CHICAGO: Two pro-Israel thought leaders, on the political left and right, have offered their takes on the results of a recent YouGov poll for Arab News, which explored Palestinian attitudes on a range of subjects, from the Abraham Accords to who could be an “honest broker,” referring to the US, Russia or China.
Speaking to “The Ray Hanania Radio Show” on May 17, Jason Greenblatt, the architect of the Abraham Accords and former Middle East envoy for President Donald Trump, and Yossi Mekelberg, associate fellow at the Royal Institute of International Affairs, expressed their views on the poll, which surveyed 953 Palestinians between April 28 and May 11.
The poll found a large proportion of respondents (25 percent) would prefer Russia to act as mediator in the decades-old conflict between the Israelis and Palestinians, while some 18 percent would welcome a Chinese-led initiative to help broker peace, indicating a distinct loss of faith in US-led efforts.
Although Greenblatt said the US is committed to what is in its own best interests, he raised questions about Russia as a potential peace broker and asserted that China’s potential as a mediator has yet to be determined.
“I think the Palestinians are very smart,” said Greenblatt. “They realize their leadership has failed them. The leadership in Gaza, who I view as terrorists, just subjugates the Palestinians — the nearly 2 million Palestinians who live there who suffer because of that leadership.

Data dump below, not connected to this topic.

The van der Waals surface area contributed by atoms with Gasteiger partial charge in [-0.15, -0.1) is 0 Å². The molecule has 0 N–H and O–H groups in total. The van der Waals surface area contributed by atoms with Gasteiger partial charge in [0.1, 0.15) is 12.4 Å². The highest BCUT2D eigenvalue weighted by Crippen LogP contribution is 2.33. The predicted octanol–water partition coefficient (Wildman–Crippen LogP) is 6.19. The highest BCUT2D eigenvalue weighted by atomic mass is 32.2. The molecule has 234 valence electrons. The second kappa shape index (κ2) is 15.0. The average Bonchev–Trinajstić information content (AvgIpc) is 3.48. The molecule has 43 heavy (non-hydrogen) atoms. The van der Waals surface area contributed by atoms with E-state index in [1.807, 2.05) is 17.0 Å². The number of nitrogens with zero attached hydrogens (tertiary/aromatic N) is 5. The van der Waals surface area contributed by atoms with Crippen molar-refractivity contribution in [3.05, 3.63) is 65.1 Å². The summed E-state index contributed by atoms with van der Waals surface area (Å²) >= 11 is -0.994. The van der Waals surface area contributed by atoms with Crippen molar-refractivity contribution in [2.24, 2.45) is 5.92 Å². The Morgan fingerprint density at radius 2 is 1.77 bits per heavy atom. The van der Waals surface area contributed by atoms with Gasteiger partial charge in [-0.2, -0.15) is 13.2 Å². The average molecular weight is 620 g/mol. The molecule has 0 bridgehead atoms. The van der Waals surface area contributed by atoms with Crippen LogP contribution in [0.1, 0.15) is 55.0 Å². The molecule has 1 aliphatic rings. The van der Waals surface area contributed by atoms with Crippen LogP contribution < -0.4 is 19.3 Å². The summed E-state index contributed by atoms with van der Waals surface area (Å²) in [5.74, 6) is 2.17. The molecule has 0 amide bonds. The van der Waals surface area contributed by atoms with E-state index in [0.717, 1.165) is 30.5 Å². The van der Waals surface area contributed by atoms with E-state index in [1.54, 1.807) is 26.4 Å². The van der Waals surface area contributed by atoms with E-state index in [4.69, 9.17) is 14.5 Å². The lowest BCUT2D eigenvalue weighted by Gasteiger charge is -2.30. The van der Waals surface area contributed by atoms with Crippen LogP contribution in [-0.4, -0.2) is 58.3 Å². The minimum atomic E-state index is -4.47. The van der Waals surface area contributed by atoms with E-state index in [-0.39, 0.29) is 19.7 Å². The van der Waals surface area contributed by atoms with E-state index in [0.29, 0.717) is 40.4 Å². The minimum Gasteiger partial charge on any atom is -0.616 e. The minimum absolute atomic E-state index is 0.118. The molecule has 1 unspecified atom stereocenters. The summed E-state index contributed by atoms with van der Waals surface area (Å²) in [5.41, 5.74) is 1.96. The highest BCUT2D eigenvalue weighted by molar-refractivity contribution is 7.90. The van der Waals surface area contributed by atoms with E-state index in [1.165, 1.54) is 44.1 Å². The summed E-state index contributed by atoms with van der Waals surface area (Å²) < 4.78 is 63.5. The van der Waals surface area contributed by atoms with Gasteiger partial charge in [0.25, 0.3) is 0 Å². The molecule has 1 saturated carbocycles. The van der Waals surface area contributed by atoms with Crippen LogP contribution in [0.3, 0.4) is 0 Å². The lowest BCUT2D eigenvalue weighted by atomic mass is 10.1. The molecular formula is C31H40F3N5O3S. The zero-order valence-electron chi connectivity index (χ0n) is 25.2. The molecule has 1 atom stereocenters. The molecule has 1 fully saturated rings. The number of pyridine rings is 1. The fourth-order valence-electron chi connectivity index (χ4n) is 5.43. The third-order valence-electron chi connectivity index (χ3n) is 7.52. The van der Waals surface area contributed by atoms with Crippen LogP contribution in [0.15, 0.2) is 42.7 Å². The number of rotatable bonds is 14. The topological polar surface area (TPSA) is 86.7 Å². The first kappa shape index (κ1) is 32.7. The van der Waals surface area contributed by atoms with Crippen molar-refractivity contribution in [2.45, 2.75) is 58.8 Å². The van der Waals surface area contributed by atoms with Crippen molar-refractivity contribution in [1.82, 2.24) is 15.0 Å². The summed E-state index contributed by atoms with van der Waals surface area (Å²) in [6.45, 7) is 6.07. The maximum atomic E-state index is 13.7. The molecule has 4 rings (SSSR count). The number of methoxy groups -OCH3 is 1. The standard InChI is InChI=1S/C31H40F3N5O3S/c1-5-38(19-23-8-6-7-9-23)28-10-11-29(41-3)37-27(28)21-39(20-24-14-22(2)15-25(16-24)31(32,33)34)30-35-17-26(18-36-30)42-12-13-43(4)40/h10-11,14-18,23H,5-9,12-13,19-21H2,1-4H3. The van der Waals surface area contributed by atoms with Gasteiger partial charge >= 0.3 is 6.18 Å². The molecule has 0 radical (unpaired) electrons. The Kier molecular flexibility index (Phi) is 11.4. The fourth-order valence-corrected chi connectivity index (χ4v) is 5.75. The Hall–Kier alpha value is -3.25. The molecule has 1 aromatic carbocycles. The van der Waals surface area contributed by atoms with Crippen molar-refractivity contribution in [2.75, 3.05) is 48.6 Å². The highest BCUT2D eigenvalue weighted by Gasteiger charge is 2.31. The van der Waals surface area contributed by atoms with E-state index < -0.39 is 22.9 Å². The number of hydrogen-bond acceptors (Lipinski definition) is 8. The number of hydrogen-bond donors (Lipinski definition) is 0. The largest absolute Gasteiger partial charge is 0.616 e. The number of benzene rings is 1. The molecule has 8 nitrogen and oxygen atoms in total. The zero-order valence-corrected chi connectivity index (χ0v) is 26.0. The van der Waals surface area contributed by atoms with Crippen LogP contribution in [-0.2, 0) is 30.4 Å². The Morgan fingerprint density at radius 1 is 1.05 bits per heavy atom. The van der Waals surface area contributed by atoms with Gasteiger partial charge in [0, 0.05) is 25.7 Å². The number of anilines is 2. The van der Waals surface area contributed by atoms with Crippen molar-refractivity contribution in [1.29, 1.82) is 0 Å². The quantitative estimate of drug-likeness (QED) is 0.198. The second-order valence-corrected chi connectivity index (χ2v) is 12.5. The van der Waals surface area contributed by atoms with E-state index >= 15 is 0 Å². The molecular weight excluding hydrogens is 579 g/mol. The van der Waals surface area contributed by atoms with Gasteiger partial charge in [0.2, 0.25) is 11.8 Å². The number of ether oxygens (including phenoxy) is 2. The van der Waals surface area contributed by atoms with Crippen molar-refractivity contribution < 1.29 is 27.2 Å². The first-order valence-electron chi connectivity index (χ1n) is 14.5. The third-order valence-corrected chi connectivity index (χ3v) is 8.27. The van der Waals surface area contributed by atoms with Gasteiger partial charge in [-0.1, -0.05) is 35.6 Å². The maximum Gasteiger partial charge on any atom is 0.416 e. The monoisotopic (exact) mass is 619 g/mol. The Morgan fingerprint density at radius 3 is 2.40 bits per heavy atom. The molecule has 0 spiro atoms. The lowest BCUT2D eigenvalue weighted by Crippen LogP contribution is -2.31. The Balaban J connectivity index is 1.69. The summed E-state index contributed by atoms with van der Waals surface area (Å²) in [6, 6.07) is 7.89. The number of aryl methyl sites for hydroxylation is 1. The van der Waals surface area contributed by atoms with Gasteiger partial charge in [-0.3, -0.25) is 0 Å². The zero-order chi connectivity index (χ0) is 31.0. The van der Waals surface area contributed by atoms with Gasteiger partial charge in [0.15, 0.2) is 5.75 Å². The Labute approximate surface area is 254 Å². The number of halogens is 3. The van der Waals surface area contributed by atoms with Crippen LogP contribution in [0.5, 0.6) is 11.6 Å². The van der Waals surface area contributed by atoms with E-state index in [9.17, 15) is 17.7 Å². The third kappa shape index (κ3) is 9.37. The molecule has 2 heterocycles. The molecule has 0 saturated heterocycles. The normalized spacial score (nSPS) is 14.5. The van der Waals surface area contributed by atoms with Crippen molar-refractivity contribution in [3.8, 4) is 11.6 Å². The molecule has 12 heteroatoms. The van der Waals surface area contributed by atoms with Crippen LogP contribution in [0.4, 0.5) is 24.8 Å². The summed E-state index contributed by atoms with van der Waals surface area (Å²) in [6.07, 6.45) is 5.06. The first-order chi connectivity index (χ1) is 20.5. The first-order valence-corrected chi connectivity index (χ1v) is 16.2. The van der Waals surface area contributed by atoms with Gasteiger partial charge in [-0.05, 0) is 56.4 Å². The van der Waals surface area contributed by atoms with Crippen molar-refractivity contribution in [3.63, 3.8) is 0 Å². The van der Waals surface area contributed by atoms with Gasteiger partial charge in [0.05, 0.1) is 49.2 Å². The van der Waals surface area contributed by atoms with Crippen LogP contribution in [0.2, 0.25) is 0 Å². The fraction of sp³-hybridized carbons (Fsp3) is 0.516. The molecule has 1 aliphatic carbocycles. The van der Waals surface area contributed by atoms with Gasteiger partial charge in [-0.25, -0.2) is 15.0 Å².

“I think they recognized they have been failed. They have a terrible economy. Their lives just continue to get worse and worse. There is no road to peace. There is no road to a better future.”
On the role of alternative external mediators to help drive forward the peace process, however, Greenblatt said he believes there is no such thing as an “honest broker.”
2023 marks the 75th anniversary of the mass displacement of Palestinians known as the Nakba.
At the same time, the State of Israel marks the 75th anniversary of its creation.
He added: “The US is biased for US interests. Whether those US interests mean that they are biased towards Israel, yes, I would argue that. Although we’ve given, as a country, billions and billions of dollars to Palestinians.
“And depending on the president, and in this case I will speak about the (President Joe) Biden administration, there are many policies that President Biden has effectuated and President Barack Obama before President Trump have effectuated toward the Palestinians where I would say we were biased toward the Palestinians.
“But there are very few countries in the world, at least these countries that play on the big stage, who are not biased toward one side or the other.
“But again, looking through the lens of that country’s side, I noticed in this YouGov poll that there was an interesting finding — that many Palestinians feel that Russia can play an outsized role in this, a good role.
“Let’s think about that. Russia, with the war in Ukraine — and most people are against what Russia is doing in Ukraine, the attacks, the invasion, the death and the destruction — if that is the country that they are relying on for peace, I don’t think we have a prayer or a shot at all of achieving peace.”
Mekelberg, associate fellow at the Middle East and North Africa Program at the Royal Institute of International Affairs, Chatham House, and visiting professor at the University of Roehampton, argued that the conflict is in desperate need of an “honest broker,” although he is unsure about Russia’s or China’s role.